An important study published in Birth further illustrates disrespectful maternity care and the abuse that some women experience during childbirth. Morton et al (2018) used Maternity Support Survey data from 2781 respondents to investigate doulas’ and nurses’ reports of witnessing six types of disrespectful maternity care in the US and Canada.
A key finding was that, “Doulas and nurses frequently said that they witnessed verbal abuse in the form of threats to the baby’s life unless the woman agreed to a procedure, and failure to provide informed consent.” (Morton et al 2018)
The importance of informed decision making is something that I have written about in depth, and hearing that this is not being facilitated is always concerning. But the problem does not seem to be going away. In Morton et al’s (2018) study, “Verbal abuse in the form of threats to the baby’s life was reported by one-third of respondents, with doulas significantly more likely than nurses to report this behavior occurring occasionally or often. Although concern about fetal well- being can be justified in many situations, childbirth professionals refer to the use of unwarranted threats as “playing the dead baby card.” Since both doulas and nurses reported witnessing this threat, we assume that respondents in both roles are able to distinguish between a truly emergent situation where concerns about fetal status are valid compared with when the threat is empty and used as a coercive mechanism to obtain compliance.” (Morton et al 2018)
Morton et al (2018) also found “a strong association between observing disrespectful care in childbirth and intention to leave the field, raising important considerations for strategies to improve maternity care quality and outcomes. MSWs who support women during labor and birth can also experience secondary trauma after witnessing disrespectful care, especially if they feel powerless to intervene. Doulas have long struggled with ways to sustain their practice in an occupation characterized by the stresses of being on- call, and allegiance to a woman- centered model of care that is often at odds with the care they observe in hospital-based births. Our study shows that L&D nurses who witness disrespectful care may also be at risk of leaving the work force, possibly because of emotional burnout and moral distress.”
This paper is freely available for those who wish to read it in full.
Background: Disrespectful care and abuse during childbirth are acknowledged global indicators of poor quality care. This study aimed to compare birth doulas’ and labor and delivery nurses’ reports of witnessing disrespectful care in the United States and Canada.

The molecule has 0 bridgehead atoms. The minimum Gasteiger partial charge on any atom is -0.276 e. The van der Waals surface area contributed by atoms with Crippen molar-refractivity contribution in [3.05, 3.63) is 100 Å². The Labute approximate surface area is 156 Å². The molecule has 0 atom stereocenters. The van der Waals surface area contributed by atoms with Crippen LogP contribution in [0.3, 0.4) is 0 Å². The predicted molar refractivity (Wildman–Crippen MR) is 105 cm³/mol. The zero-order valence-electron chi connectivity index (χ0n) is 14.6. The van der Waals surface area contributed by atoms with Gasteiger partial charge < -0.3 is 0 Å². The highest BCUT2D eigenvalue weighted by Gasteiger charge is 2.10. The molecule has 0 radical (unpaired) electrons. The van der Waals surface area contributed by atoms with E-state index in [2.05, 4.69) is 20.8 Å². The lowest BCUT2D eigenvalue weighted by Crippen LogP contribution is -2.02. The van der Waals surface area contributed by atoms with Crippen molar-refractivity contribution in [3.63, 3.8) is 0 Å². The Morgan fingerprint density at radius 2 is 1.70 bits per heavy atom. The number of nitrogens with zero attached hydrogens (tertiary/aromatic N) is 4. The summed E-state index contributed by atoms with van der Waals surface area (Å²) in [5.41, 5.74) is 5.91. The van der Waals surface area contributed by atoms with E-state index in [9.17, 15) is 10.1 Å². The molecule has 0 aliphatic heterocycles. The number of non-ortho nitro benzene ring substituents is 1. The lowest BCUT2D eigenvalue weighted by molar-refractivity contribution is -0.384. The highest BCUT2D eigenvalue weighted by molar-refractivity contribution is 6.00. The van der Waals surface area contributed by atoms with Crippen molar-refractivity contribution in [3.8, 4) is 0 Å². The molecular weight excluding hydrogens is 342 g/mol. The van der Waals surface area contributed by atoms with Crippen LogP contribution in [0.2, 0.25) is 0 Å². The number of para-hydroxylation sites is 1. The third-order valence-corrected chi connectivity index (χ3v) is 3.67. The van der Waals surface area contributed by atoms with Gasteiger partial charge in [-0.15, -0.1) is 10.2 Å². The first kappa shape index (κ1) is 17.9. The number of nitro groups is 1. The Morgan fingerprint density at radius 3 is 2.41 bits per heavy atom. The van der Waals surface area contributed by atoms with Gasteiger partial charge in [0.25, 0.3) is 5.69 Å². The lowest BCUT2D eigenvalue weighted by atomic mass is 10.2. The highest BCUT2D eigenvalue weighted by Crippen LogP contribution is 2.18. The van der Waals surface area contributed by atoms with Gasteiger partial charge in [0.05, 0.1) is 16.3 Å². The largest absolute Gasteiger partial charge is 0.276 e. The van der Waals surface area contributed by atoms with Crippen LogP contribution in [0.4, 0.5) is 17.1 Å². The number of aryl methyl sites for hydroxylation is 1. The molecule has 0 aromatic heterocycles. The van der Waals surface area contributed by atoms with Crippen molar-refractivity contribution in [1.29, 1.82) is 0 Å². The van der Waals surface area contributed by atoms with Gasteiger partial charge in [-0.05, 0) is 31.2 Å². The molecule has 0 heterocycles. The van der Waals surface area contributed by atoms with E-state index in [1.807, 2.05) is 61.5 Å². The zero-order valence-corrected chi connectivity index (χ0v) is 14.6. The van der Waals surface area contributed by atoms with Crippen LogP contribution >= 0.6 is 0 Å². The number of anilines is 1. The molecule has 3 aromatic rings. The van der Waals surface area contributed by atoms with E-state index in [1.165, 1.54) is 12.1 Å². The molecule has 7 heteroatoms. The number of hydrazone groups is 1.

Methods: Maternity Support Survey data (2781 respondents) were used to investigate doulas’ and nurses’ reports of witnessing six types of disrespectful care. Multivariate analysis was conducted to examine the effects of demographics, practice characteristics, region, and hospital policies on witnessing disrespectful care.
Results: Nearly two thirds of respondents reported witnessing providers occasionally or often engaging in procedures without giving a woman time or option to consider them. One fifth reported witnessing providers occasionally or often engaging in procedures explicitly against the patient’s wishes, and nurses were more likely to report witnessing this than doulas. Doulas and nurses who expected to leave their job within three years were significantly more likely to report that they witness most types of disrespectful care occasionally or often (OR 1.78- 2.43).
Conclusions: Doulas and nurses frequently said that they witnessed verbal abuse in the form of threats to the baby’s life unless the woman agreed to a procedure, and failure to provide informed consent. Reports of witnessing some types of disrespectful care in childbirth were relatively uncommon among respondents, but witnessing disrespectful care was associated with an increased likelihood to leave maternity support work within three years, raising implications for the sustainability of doula practice, nursing work force shortages, and quality of maternity care overall.
Morton CH, Henley MM, Seacrist M et al (2018). Bearing witness: United States and Canadian maternity support workers’ observations of disrespectful care in childbirth. Birth: Issues in Perinatal Care. https://doi.org/10.1111/birt.12373